Wednesday, September 27, 2006

December Baby

One of the most priceless gifts parents can give to their children is the story of their birth. Because we have no memory of our earliest beginnings, the only way to know about this significant event is from someone who witnessed it.

The story of my birth has a story. I was born in late December, almost late enough to be a New Year baby, and the story of my birth had become legend by the time I learned the simple truth. The story my father liked to tell was that four days after Christmas, he and my mother--who was already two weeks overdue with me--hiked miles up snow-laden Craney Hill in New Hampshire, where at the summit my mother did jumping jacks in the snowdrifts to shake me down. This exercise did the trick, because I was born within hours, after a hair-raising, white-knuckle drive to Concord Hospital in the middle of a raging blizzard.

I loved hearing this dramatic account of my beginnings. But a few years ago when I asked my mother about it, she couldn't remember hiking up Craney Hill. All she remembered of anything that involved Craney Hill was that she and my father had taken a drive around it sometime before I was born. (My dad loved to drive the back country roads of New Engand, anywhere and anytime.)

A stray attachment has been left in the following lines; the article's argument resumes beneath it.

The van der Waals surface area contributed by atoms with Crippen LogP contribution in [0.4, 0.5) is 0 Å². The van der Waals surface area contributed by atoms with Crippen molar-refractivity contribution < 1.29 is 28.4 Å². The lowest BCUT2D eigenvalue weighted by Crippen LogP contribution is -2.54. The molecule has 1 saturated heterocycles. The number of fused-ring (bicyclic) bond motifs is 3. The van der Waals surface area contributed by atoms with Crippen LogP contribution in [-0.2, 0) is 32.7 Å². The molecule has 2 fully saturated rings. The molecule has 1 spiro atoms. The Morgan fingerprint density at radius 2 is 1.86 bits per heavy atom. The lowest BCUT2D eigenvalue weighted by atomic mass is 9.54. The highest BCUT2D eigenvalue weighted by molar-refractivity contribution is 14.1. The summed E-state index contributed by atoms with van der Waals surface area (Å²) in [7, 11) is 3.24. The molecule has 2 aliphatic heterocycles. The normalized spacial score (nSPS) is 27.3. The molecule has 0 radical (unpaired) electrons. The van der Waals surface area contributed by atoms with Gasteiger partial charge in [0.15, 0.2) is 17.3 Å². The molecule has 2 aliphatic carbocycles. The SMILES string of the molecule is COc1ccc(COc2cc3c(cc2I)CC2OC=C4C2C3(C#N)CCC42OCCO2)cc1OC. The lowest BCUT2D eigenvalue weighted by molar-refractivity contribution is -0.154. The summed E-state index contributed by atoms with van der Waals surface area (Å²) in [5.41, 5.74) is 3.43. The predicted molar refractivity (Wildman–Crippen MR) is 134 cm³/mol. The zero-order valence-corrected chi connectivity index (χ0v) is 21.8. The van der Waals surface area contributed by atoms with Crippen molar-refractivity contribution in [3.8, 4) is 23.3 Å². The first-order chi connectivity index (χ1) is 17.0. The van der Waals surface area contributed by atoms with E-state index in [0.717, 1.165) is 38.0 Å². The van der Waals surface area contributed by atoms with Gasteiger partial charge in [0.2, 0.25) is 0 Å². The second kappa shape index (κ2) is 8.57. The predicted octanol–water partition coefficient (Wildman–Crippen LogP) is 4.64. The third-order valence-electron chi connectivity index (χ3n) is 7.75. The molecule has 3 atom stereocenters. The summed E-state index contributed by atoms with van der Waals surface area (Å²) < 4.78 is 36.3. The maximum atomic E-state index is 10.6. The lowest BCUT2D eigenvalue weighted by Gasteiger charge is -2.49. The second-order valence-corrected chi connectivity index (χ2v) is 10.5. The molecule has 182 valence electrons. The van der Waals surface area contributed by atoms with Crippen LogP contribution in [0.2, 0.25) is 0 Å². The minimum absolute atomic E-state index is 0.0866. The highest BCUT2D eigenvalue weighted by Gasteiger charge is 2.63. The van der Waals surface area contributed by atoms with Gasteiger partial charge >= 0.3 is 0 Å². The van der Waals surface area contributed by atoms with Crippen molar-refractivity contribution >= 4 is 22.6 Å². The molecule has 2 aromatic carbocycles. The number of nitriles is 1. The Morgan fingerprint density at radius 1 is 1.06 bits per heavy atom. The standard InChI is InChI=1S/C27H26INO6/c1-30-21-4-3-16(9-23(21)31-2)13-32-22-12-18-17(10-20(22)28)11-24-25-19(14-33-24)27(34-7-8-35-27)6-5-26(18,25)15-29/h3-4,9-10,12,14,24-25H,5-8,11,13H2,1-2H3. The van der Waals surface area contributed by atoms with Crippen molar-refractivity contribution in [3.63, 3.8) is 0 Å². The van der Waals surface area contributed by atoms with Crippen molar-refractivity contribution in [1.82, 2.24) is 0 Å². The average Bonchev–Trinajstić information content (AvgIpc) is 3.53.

Soon, more of the truth came out in Gramma's diaries. I was supposed to have been born a week before Christmas, but by Christmas Eve, my mother lay hopelessly huge and uncomfortable on the sofa while the rest of her family sat around the dining table feasting on their holiday dinner together. The next morning, she got up early and walked around town--eating breakfast at her cousin's house and then visiting with her aunt and uncle on the other side of town before returning home. I can see my young mother trudging in the drifts in her winter boots, after months of trying to keep me safely inside, now determined to push me out of the nest where I'd long overstayed my welcome.

I was born five days later in Concord Memorial Hospital.

As much as I loved hearing my father's version of how I came to be, I appreciated once again my grandmother's devotion to recording the facts as they happened and when they happened.

Oh, my father's story did have a nugget of truth in it--I was born during an ice storm.

Do you know the story of your birth? If you don't, try to find out. If you're a parent, have you told your children their stories? If you haven't, please tell them (better yet, write it to them) before this precious story melts away--or they make one up.

© 2006 by Marilyn C. Hilton

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